Friday, November 23, 2007

SBL Monday

As well as the usual meetings of different kinds, I went to the session on Paul and Empire featuring John Barclay and Tom Wright. This was the academic highlight of the conference. John Barclay gave an excellent paper, all the better for being completely convincing. He argued, essentially, that Paul was not particularly concerned with the Roman empire except in so far as it instantiated the darker forces of this present evil age. The really memorable image was one constructed around the Emperor's New Clothes. In contrast to those who see a naked emperor running all over the pages of the New Testament, Barclay said that he saw no emperor. (Wright attempted a riposte about the emperor being so heavily clothed that people could not see how the clothes were standing up, but it was weak). I thought Tom Wright's response was not one of his better performances . Indeed, I think it was the closest I have seen to his being quite flustered. He spoke from his laptop, and he was updating his talk as Barclay spoke, but there was little he could say that would help him to answer so strong and persuasive a presentation. I hope that Barclay publishes soon.

I was speaking in the Q section, next. It was the first time I had been invited to speak to the Q section, though I once spoke as the result of having a proposal accepted back in 1999. The topic of the session was Mark-Q overlaps and I have blogged the substance of my paper here in a series of six posts (Mark-Q Overlaps) here over the last few weeks. Although I was pleased with the substance of my paper, I was less pleased with my presentation. I think I underestimated how tough it is to convey statistical information clearly, and in retrospect I think a powerpoint presentation may have helped; or perhaps more information still on my handout. Speaking of the handout, I must remember to upload it to the blog. (Please remind me if I forget). Having thought a good deal about the issues, and having discussed them a bit at the SBL, I think it will be a good idea for me press ahead with publication on the extent of verbatim agreement issue. I think there is a strong argument here for the Farrer Theory that has not been put forward before.

The other speakers in the session were Harry Fledderman and Linden Yongqvist. Linden summarized the views of Dennis Ronald McDonald, who was sitting in the audience. At one point, he showed the audience the manuscript of a book on "Q+", which was the theme of his talk. "Q+" is Q but with lots more stuff in it than just the double tradition. Occasionally McDonald would himself contribute. Harry Fledderman's paper focused on John the Baptist's preaching in Mark and Q, and gave reasons for believing that Matthew's and Luke's independence, and Mark's knowledge of Q. Unfortunately, Timothy Friedrichsen was unable to be there, so there were just the three speakers. We all responded to one another's papers and there was also some discussion from the floor. A lot of the discussion was broad discussion, i.e. defaulted to discussing the theories as a whole rather than focusing specifically on the papers themselves.

I was unable to stay for the Tuesday morning and began my journey fairly early on, flying from San Diego to Phoenix, where I picked up the story back on Tuesday lunchtime.


Anonymous said...

Hi Mark, I'm working on John the Baptist at the moment ... just wondering whether Fledderman's paper is available. I have his two tomes on Mark and Q and Q's reconstruction and I'm interested if he has added anything new.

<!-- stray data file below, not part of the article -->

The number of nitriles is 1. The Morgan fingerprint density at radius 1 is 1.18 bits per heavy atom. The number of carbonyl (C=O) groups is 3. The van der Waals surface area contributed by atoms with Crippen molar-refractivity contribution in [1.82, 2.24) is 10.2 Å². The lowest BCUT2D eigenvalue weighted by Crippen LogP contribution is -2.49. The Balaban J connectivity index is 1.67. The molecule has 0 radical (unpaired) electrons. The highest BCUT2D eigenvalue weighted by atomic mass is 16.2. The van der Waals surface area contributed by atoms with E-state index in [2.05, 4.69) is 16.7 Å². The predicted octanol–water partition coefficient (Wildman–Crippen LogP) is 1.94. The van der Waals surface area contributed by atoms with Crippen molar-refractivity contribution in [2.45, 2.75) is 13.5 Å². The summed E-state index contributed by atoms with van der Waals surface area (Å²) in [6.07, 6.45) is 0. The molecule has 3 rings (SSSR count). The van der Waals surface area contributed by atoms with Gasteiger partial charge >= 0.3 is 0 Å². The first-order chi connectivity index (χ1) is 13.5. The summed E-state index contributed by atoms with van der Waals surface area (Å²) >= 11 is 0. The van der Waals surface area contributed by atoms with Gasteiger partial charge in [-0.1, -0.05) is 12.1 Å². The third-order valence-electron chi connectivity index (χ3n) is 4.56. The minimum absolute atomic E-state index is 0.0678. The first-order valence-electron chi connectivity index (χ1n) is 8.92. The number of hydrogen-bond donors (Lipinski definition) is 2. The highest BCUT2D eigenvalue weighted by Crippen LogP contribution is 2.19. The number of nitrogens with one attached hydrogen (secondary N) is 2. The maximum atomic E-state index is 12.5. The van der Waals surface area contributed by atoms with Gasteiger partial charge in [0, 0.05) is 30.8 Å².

Loren Rosson III said...


I listened to Barclay/Wright, and it was indeed an excellent discussion. I'm more with Barclay than Wright (I blogged this yesterday) though wish Barclay had engaged Horsley too.

In addition to the quip about the naked emperor, I like how Barclay said that Tom has been hallucinating -- "I'm here to remind you of what you taught me so well, Tom, about seeing things in the text that aren't there" (something to that effect).

Anonymous said...

Your presentation was absolutely clear. Very impressive.

Mark Goodacre said...

Steph: yes, there was new stuff in Fledderman's paper, e.g. I was pleased that he directly engaged the Farrer Theory, though I was not persuaded by his arguments (e.g. he said that Luke would not have omitted EIS METANOIAN from Matthew if he had known of it, which is not persuasive). I don't know whether his paper is available -- you might like to email him.

Loren: thanks for that. My hope would be that Barclay will engage Horsley too, though I think a lot of the same points are relevant.

Tobias: thank you very much for your encouragement. That has cheered me up :)

Anonymous said...

I haven't found that omission of Luke a problem if he followed Matthew. I wonder how Fleddermann argues - maybe that it is characteristic of Luke. Considering that five times in Luke is relatively minimal and considering that prior to the omission by Luke of repentence in Matt 3.11, Luke already has repentence twice, once more than Matthew, Matthew's mention of it again in 3.11, could be superfluous for Luke. Anyway I'm glad he has interacted with the Goodacre Hypothesis after having brushed it off without elaboration in a footnote in both Mark and Q and the Q tome. He is very thorough with everything else.

mhelfield said...

Hi Prof. Goodacre,

I listened to the papers via audio file (thanks to prof. Rosson's note on his blog), and I was impressed by Barclay, but Wright was not that out-manoeuvered. Prof. Jewitt's response, I thought, was brilliant. It was well balanced, and I think quite a fair assessment of the situation. My only contribution would be to rethink the precise context of the letters. In short, would anyone other than Paul's associates and congregation members ever have had an opportunity to read these letters? This is quite important, but I think overlooked by both Wright and Jewett.

Michael Helfield (York U. grad student)